Has anyone ever seen Lock Poker CEO Jennifer Larson and Toronto mayor Rob Ford in the same room at the same time? One can’t help but notice the parallel paths being walked by the above pair as they attempt to mitigate the fallout of their scandalous behavior. On Tuesday, Ford admitted having smoked crack cocaine since being elected mayor, while Larson must be smoking something equally potent to believe Lock can carry on much longer without at least attempting to process its hefty backlog of players’ withdrawal requests.
Rob’s brother, Toronto city councillor Doug Ford, has ridden to his sibling’s rescue with a classic ‘the best defense is a good offense’ gambit. Doug publicly attacked Toronto’s top cop, Chief Bill Blair, after Blair voiced his disappointment from viewing the now infamous video of the mayor making homophobic comments while sucking on a glass pipe in an alleged crack house. Doug accused Blair of displaying “bias” against the mayor and setting himself up as “judge, jury and executioner” of Toronto’s cracktastic public face. Doug demanded an immediate investigation into heretofore unmentioned alleged conflicts of interest between Blair and police services board member Andrew Pringle.
Similarly, Larson and her Lock cohorts have attempted to redirect their unpaid players’ anger by accusing the Revolution Gaming Network of attempting to steal Lock’s players following last week’s severing of ties between the companies. At the heart of the matter is a clumsy attempt by Pure Poker, a previously dormant Revolution skin, to sign up Lock’s players before they could re-up with the new standalone Lock 2.0 site. Lock claimed Pure Poker had made ‘misleading promises” about redeeming players’ long-frozen Lock account balances, which outraged Lock, because making promises with little basis in truth infringes on Lock’s unique selling point.
In Lock’s case, the role of Doug Ford is played by legal counsel Bryce Vincent Geoffrey, who helped craft very loud and very public statements about Lock initiating legal action against Pure Poker and Revolution. Lock’s brain trust also rejected Revolution’s statement that it gave Lock the boot “due to lack of payment to the Network and a large growing debt.” Revolution maintained that it “tried very hard to help Lock work through its problems with slow withdrawals to players” but ultimately was left with no choice but to “segregate Lock players almost entirely from Network cash games.” Revolution has vowed to “pursue Lock to the full extent possible by law to recover all monies owed and damages caused.”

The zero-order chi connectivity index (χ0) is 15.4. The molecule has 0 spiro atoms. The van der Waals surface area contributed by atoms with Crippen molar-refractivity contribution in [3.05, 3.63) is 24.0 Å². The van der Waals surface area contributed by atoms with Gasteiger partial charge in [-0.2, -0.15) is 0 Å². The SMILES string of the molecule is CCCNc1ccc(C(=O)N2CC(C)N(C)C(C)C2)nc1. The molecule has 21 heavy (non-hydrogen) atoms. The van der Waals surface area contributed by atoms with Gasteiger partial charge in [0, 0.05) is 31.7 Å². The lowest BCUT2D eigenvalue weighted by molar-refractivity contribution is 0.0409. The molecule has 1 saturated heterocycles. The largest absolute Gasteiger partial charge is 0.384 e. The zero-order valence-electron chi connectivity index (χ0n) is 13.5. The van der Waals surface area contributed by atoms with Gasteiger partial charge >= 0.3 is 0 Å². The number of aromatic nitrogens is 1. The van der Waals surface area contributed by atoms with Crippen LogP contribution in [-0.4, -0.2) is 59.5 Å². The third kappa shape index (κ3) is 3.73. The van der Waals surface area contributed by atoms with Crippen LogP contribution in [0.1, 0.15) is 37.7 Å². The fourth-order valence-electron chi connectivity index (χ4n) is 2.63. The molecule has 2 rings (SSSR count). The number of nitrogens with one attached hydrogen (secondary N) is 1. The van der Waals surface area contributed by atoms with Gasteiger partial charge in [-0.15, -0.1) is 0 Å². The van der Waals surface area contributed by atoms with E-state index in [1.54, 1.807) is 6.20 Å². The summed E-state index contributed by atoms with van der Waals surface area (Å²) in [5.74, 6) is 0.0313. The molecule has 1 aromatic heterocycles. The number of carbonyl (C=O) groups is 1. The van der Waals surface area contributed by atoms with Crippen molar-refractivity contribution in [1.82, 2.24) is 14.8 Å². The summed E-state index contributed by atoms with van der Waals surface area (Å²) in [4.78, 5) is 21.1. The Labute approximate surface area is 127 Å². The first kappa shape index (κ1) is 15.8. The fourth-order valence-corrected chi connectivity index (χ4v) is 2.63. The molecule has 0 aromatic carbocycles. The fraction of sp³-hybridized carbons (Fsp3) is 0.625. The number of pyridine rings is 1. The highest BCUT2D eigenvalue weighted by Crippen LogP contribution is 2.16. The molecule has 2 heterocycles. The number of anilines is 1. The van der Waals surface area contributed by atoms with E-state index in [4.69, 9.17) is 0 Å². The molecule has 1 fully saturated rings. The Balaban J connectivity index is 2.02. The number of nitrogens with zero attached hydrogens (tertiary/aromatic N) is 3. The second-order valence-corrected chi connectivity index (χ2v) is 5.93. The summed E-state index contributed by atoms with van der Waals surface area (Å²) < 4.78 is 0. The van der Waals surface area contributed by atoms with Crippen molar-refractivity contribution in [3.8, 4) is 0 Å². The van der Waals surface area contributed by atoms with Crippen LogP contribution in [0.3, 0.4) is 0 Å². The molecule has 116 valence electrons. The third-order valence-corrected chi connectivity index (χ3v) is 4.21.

We’d suggest Revolution act without delay, as Lock 2.0’s traffic has reportedly plummeted to below that of Bitcoin-only poker site Seals With Clubs, leaving open the question of just how long Lock can survive in its present form. A person with knowledge of the situation claims that at its peak – shortly after joining Revolution in May 2012 – Lock was generating $2m in monthly revenue. Considering its ‘quoth the Larson: nevermore’ approach to payouts, Lock may have enough cash on hand to limp along a while longer, although it’s unclear just how big a haircut Lock took when its primary payment processor was subjected to that surprise Cyprus bank levy this spring.
Torontonians who have long found Ford’s oafish antics galling are bemoaning the fact that there is no legal mechanism by which he can be removed from office over his recent admission. Similarly, long-suffering Lock players don’t have much legal recourse to compel Lock to do the right thing and will find precious little comfort in the company’s OJ Simpson-worthy pledge to work tirelessly to find the real killers of their bankrolls.
At least Toronto voters will have the opportunity in 2014 to vote for an actual adult to take Ford’s place at City Hall. Lock players can vote only with their feet and will likely have to leave their deposits behind. Word to the wise: if, in the months following Lock’s inevitable demise, a new Crack Pipe Poker site launches with great fanfare, keep a wide berth.